Vogue, let your body move to the music
The musical part of the Warsaw edition of Scopes is equally dynamic. Suffice it to say that it kicks off with a Wixapol party, which is famous for promoting the most energetic and radical varieties of rave: gabber, trance, and pumping house. Delivering diversity on stage was crucial. “It was cool that local collectives were able to organize and curate events – it made it authentic. It was clear that the lineup wasn’t just taken from a Spotify hit list,” emphasizes DJ peploid. Many interesting rappers from Ukraine appeared: popular rapper Alyona, rapper Skofka, band Kalush, and KRUTЬ, a singer and songwriter who won third place at the 2020 Eurovision contest. Their performance is accompanied by A total burnout by the German conceptual artist Lena Marie Emrich.
The lineup also includes the biggest export star of Polish techno, VTSS, who recently landed on the cover of the cult Mixmag, a British magazine about electronic music in print for nearly 40 years. VTSS is accompanied onstage by Lutto Lento and the voguing collective Bożna. Voguing is a dance style created in the queer ballroom culture of New York in the 1980s and based on exaggerating models’ poses from photo shoots in colorful magazines. It gained prominence owing to Madonna’s hit “Vogue” and the documentary Paris is Burning, and has recently penetrated the mainstream through productions such as the Ryan Murphy–created series Pose and the show RuPaul’s Drag Race.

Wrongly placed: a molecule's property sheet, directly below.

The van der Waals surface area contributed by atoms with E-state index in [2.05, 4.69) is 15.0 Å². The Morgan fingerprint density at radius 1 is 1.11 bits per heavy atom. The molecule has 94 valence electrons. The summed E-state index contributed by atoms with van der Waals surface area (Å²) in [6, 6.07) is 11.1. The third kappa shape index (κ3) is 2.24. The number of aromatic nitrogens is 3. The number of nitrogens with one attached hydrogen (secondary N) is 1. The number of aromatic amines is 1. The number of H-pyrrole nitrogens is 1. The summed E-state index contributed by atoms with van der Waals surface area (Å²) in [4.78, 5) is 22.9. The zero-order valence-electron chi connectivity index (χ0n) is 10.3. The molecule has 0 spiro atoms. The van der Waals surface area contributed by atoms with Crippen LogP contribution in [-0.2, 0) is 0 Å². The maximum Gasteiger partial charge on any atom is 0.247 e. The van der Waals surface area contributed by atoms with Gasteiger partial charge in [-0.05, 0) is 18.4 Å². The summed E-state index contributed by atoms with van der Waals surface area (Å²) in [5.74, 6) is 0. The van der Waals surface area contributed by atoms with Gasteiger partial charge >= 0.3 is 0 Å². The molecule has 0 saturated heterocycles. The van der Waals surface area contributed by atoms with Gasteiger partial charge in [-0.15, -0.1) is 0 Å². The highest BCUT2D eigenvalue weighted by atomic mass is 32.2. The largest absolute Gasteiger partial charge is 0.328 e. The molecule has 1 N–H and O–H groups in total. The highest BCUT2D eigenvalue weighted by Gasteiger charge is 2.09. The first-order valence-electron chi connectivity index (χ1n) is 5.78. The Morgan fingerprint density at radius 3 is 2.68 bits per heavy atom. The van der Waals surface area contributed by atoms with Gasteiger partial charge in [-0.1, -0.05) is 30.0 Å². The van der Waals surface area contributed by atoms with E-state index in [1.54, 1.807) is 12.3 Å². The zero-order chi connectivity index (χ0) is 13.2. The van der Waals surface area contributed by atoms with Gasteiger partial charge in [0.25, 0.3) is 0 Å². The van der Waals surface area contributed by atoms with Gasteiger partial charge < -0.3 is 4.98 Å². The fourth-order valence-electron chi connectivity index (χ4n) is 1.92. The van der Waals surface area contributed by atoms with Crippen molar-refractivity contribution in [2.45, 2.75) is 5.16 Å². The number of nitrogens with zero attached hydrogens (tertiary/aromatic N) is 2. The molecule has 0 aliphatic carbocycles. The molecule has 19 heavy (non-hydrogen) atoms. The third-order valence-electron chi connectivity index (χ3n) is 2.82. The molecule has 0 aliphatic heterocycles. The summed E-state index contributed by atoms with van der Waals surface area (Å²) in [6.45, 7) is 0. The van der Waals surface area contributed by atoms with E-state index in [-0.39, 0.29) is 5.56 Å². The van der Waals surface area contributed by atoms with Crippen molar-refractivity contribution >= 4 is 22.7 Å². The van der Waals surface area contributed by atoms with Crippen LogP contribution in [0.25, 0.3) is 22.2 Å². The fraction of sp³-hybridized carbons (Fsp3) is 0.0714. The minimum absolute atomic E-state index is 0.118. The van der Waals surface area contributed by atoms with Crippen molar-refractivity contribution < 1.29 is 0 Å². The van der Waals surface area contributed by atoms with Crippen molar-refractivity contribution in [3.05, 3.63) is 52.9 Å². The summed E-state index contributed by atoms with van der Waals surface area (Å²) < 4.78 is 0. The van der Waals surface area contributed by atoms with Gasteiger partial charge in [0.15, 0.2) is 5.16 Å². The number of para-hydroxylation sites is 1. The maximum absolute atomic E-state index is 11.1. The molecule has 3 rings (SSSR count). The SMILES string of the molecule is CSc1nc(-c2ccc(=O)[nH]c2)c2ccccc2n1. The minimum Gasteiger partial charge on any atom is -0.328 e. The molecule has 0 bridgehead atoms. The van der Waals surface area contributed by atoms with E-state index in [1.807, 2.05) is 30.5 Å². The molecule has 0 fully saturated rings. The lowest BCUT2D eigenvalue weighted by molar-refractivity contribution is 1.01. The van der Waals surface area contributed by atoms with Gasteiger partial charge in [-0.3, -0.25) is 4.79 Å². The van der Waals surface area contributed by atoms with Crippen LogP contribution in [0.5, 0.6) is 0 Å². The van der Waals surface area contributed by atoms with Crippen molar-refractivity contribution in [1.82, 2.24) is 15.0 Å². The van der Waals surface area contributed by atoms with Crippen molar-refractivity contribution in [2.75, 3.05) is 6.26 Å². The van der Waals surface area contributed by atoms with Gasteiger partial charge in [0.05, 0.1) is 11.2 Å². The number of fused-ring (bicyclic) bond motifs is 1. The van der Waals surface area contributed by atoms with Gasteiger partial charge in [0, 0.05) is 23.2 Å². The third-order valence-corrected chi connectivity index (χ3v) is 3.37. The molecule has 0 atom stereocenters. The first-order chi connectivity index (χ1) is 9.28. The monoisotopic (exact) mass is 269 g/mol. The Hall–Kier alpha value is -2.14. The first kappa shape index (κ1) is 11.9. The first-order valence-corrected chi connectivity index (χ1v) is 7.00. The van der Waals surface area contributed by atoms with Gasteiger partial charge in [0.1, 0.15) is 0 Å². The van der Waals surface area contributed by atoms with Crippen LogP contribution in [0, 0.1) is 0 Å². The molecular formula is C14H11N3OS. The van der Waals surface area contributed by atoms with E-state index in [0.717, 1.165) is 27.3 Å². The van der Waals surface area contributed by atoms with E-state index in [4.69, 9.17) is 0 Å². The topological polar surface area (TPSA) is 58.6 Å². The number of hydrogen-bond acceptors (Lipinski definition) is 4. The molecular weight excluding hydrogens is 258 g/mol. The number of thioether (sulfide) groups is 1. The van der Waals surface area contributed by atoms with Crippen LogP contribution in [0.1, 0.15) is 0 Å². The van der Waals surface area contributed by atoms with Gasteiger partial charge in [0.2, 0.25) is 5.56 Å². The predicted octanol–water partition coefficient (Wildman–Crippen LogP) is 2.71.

Queer heritage is also celebrated by the Girls* to the Front collective, an initiative of Ola Kamińska and Agata Wnuk inspired by the US punk-feminist Riot Grrrls movement from the 1990s. The girls organize concerts and events, publish a zine, and have recently started publishing poetry. “In the Girls* to the Front segment, we present concerts and DJ sets of young musicians (SVET, Mila Jasnic, DJ peploid V, Carolle Suss). Additionally, Katarzyna Olma prepared the scenography for us. We have worked with most of them before, or we had planned to, but couldn’t put together the funds, so we are delighted that we managed to do it at Scopes,” says Ola Kamińska.
Visions of the future
As we move through the Scopes program, plenty of space is dedicated to the hottest and most timely topics exploring what our future might look like. We take part in the “Generation of the future – what we want to change in the modern world” debate, moderated by Aleksandra Hirszfeld, philosopher, activist, and creator of the “Enthusiasts” initiative (hat tip to Poland’s first-wave feminists of the 19th century, who also used this nickname). We try to find answers to the most important questions that permeate our everyday life together with the AI specialist Aleksandra Przegalińska – philosopher and creator of the Otherwise podcast and author of the book Escape from Helplessness – Tomasz Stawiszyński, Hubert Sobecki from Miłość Nie Wyklucza (“Love Does Not Exclude”) association, and activist Janka Świerżawska.